About Zou Zou's Cafe

Read the spotlight article from the Ann Arbor News.

Zou Zou's French flavor is authentic

Thursday, May 11, 2006
BY ROGER LELIEVRE
News Arts Writer

It's become great sport these days to laugh at the French, but Zou Zou's, a French-themed cafe in Chelsea, is no joke. It's truly un cafe authentique.

"I wanted to open a place that was cozy, artsy and comfortable, not the slick Starbucks look, that fit well with the community ... a little place to sit and plan your day,'' said Marie-Ann Fody, who owns Zou Zou's along with her sister, Genevieve Sylvia. "I was born in France and wanted it to have a French flavor.''

So besides Fody's heritage, what makes the cafe French? The name, for one. The real-life Zou Zou was a friend of her mom's back in the day. Then there's the fresh-baked brioche, the croissants and, of course, the quiche.

Another European touch: On a recent Saturday morning the place was jammed with bikers - not the Harley type, but the whisper-quiet kind riders have to pedal themselves, making a first-time visitor feel a bit like he's stumbled into an ersatz version of the Tour de France. The place is a popular pit stop for members of the Ann Arbor Bicycle Touring Society.

Besides the cyclists, there was also a smattering of locals and a mother-daughter duo who chose to meet there because the location is about halfway between Judy Newell's Jackson home and her daughter Gina's Ann Arbor abode.

"It's something different - cute, small and quaint,'' Gina Newell said.

The building itself has a long history. For many years it served as a drug store and, before Fody and her sister bought it, was the home of the Chelsea Standard, the local newspaper.

The building's original pressed-tin ceiling has been restored and a brick wall opposite the service counter exposed, giving Zou Zou's a rustic feel. There's limited prime seating along the front window and a smattering of two-tops that can easily be pushed together. A metal sculpture that resembles Cyrano de Bergerac dominates one wall, which also displays framed historic photos, including ones of Fody's family, taken decades ago in France. "Iron art'' by local artist Rick Detroyer can be seen in planters made from old chemistry sinks and in counters that line the front of the cafe. In season, outdoor seating expands Zou Zou's capacity somewhat, and live acoustic music sets are scheduled most weekends. For the technology-minded, the cafe was the first in Chelsea to sport wireless Internet access. Local artists are welcome to hang their work on its walls, and - here's a twist - Zou Zou's also sells Pewabic Pottery. The connection? Genevieve works for the company.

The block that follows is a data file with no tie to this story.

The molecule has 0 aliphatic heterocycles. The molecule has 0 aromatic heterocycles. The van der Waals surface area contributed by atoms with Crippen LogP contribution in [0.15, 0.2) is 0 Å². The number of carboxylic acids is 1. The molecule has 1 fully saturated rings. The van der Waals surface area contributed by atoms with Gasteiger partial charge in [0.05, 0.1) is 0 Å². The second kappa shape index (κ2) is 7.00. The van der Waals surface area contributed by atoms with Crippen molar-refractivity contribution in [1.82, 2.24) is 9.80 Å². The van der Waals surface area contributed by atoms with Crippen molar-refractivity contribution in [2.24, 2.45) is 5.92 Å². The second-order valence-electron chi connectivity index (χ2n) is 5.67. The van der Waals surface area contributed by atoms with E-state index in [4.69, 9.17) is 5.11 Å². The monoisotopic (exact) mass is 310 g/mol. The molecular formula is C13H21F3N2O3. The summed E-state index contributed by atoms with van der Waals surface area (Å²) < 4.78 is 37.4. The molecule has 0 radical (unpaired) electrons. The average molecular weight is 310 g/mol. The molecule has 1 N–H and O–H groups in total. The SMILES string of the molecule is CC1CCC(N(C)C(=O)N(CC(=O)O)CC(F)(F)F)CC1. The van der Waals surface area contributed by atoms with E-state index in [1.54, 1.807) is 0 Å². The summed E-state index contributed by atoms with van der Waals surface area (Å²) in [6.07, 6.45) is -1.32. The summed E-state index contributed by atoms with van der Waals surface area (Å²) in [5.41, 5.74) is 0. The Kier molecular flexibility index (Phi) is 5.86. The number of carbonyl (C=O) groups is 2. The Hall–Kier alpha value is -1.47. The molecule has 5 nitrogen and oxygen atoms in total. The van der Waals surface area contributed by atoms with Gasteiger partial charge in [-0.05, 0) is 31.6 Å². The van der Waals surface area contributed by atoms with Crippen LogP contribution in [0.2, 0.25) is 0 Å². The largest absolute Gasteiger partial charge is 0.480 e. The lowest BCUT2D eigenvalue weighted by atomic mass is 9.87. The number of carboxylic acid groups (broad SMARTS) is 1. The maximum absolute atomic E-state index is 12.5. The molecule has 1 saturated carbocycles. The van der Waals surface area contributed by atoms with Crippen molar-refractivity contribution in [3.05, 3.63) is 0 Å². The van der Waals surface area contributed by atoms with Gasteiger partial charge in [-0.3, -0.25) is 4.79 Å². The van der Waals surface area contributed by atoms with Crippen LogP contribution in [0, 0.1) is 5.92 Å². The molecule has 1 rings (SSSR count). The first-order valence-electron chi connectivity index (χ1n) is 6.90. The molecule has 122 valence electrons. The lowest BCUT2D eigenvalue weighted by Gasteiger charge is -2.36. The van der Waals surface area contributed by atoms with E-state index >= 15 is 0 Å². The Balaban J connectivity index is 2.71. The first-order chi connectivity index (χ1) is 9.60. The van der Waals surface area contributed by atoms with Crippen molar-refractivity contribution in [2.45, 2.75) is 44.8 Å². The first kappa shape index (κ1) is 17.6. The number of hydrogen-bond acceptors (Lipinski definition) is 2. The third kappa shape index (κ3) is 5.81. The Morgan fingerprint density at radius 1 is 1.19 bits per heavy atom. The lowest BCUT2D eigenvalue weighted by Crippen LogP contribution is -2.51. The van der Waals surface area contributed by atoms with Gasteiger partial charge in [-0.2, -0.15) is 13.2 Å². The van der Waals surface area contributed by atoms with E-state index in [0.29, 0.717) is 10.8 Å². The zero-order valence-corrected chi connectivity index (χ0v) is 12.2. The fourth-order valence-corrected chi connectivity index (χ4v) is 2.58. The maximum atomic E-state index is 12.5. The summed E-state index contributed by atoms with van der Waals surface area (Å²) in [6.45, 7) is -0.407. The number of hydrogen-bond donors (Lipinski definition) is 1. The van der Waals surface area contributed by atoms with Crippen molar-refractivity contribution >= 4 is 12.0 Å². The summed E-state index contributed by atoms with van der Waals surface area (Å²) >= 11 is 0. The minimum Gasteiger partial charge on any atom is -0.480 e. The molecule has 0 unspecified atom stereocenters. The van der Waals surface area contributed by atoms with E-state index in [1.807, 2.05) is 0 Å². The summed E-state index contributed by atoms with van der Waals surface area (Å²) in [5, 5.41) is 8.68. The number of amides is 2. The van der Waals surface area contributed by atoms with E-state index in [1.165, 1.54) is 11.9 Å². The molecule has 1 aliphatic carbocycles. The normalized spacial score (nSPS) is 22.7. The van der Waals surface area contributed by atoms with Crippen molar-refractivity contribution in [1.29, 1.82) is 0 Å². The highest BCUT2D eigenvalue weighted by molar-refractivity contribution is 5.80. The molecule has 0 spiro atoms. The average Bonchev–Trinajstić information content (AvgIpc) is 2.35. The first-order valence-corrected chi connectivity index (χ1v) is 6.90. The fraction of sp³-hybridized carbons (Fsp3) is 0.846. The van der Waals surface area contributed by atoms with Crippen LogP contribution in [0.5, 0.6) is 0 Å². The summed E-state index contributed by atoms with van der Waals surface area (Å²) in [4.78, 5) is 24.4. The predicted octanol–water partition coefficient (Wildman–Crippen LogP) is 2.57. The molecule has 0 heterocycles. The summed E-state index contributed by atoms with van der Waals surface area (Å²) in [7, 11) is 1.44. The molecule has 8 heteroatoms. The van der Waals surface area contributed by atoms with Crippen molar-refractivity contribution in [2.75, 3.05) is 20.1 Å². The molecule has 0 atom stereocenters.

The small space belies its large menu: Five bakers toil when most folks are still asleep, turning out melt-in-your-mouth scones and other delights. Sweet tooths can be satisfied with sundaes, sodas and malts, and ice cream from Washtenaw Dairy. Homemade soups, sandwiches and salads are staples too. There's even a cappuccino smoothie.

"I couldn't image Chelsea without it,'' said local resident Sheila Brahnam, who was enjoying her cappuccino al fresco with friend Ellen Kirchbaum. "I love the oldness of this building, with the brick walls exposed. (Fody) also has a lot of unique food items not a lot of small cafes offer. ... Try the raspberry white chocolate scone,'' she suggested, waving the remnants of just such a treat in the air. "It's very good.''

Kirchbaum, meanwhile, said she appreciates "the small town setting ... everybody likes it.''

Located right across the street from another popular cafe, Pierce's Pastries Plus, Fody sees plenty of business for everyone. Although it's not a hard and fast rule, she agrees that Chelsea old-timers might tend more toward Pierce's, while the younger set might gravitate toward Zou Zou's.

"Everybody has their little niche,'' she observed.